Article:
23. 1 Philemon 1:1; I Timothy 3:8-15.

24. 2 Acts 6:1-2 -- And in those days, when the number of the disciples was multiplied, there arose a murmuring of the Grecians against the Hebrews, because their widows were neglected in the daily ministration. Then the twelve called the multitude of the disciples unto them, and said, It is not reason that we should leave the word of God and serve tables.

25. 3 Acts 6:3,5-6 -- Wherefore, brethren, look ye out among you seven men of honest report, full of the Holy Ghost and wisdom, whom we may appoint over this business. And the saying pleased the whole multitude, and they chose Stephen, a man full of faith and of the Holy Ghost, and Philip, and Prochorus, and Nicanon, and Timon, and Parmenas, and Nicholas, a proselyte of Antioch, whom they set before the apostles; when they had prayed, they laid their hands on them.

26. 1 I Corinthians 14:26,33,40 -- Let all things be done unto edifying. For God is not the author of confusion, but of peace, as in all churches of the saints. Let all things be done decently and in order.

27. 2 Acts 6:4 -- but we will give ourselves continually to prayer, and to the ministry of the word. I Timothy 2:1.

28. 3 Colossians 3:16 -- teaching and admonishing one another in psalms, and hymns, and spiritual songs, singing with grace in your hearts to the Lord. Psalm 9:11; Ephesians 5:19; also Colossians 4:16.

29. 4 Acts 15:21; Luke 4:16-17.

30. 5 Titus 1:9 -- Holding fast the faithful word as he hath been taught, that he may be able by sound doctrine both to exhort and to convince the gainsayers. Acts 10:42 -- He commanded us to preach unto the people. See also Acts 28:23; Luke 24:47; II Timothy 4:2; Acts 9:20.

31. 6 Matthew 28:19-20 -- Go ye therefore and teach all nations, baptizing them in the name of the Father, and of the Son, and of the Holy Ghost, etc. and Mark 16:15-16; I Corinthians 11:23-26 -- For I have received of the Lord, that which also I delivered unto you, that the Lord Jesus, the same night in which he was betrayed, took bread: and when he had given thanks, he brake it, and said, Take, eat; this is my body, which is broken for you: this do in remembrance of me. After the same manner also he took the cup, when he had supped, saying, This cup is the New Testament in my blood; this do ye, as oft as ye drink it, in remembrance of me. For as often as ye eat this bread, and drink this cup, ye do shew the Lord's death till he come. Compared with I Corinthians 10:16.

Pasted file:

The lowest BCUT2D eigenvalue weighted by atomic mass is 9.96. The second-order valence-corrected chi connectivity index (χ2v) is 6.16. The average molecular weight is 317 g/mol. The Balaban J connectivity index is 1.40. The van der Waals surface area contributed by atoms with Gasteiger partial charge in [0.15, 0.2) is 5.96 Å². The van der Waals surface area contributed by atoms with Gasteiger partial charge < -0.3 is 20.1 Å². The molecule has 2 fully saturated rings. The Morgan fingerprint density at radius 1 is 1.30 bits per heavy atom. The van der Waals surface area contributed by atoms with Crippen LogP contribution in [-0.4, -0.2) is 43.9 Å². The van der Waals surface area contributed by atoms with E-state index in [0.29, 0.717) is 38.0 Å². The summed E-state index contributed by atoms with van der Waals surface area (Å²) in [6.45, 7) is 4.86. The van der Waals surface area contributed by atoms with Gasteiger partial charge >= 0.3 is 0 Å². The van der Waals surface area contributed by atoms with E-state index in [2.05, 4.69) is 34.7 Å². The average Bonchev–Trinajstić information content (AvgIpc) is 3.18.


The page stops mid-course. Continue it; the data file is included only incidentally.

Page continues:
32. 7 Luke 5:35 -- But the days will come, when the bridegroom shall be taken away from them, and then shall they fast in those days. Psalm 1:14 -- Offer unto God thanksgiving, and pay thy vows unto the Most High. Philippians 4:6 -- In every thing, by prayer and supplication, with thanksgiving, let your request be made known unto God. See I Timothy 2:1; Psalm 95:2.

33. 8 Hebrews 5:12 -- For when for the time ye ought to be teachers, ye have need that one teach you again, which be the first principles of the oracles of God; and are become such as have need of milk, and not of strong meat.

34. 9 I Corinthians 16:1-4 -- Now concerning the collection for the saints, as I have given order to the churches of Gallatia, even so do ye. Upon the first day of the week let every one of you lay by him in store, as God hath prospered him, that there be no gathering when I come. And when I come, whomsoever ye shall approve by your letters, them will I send to bring your liberality unto Jerusalem. And if it be mete that I go also, they shall go with me. Galatians 2:10 -- Only they would that we should remember the poor; the same which I also was forward to do.

35. 10 Hebrews 13:17 -- Obey them that have the rule over you, and submit yourselves: for they watch for your souls as they that must give account; that they may do it with joy, and not with grief: for that is unprofitable for you. I Thessalonians 5:12-13 -- And we beseech you, brethren, to know them which labor among you, and are over you in the Lord, and admonish you; and to esteem them very highly in love for their work's sake. And be at peace among yourselves.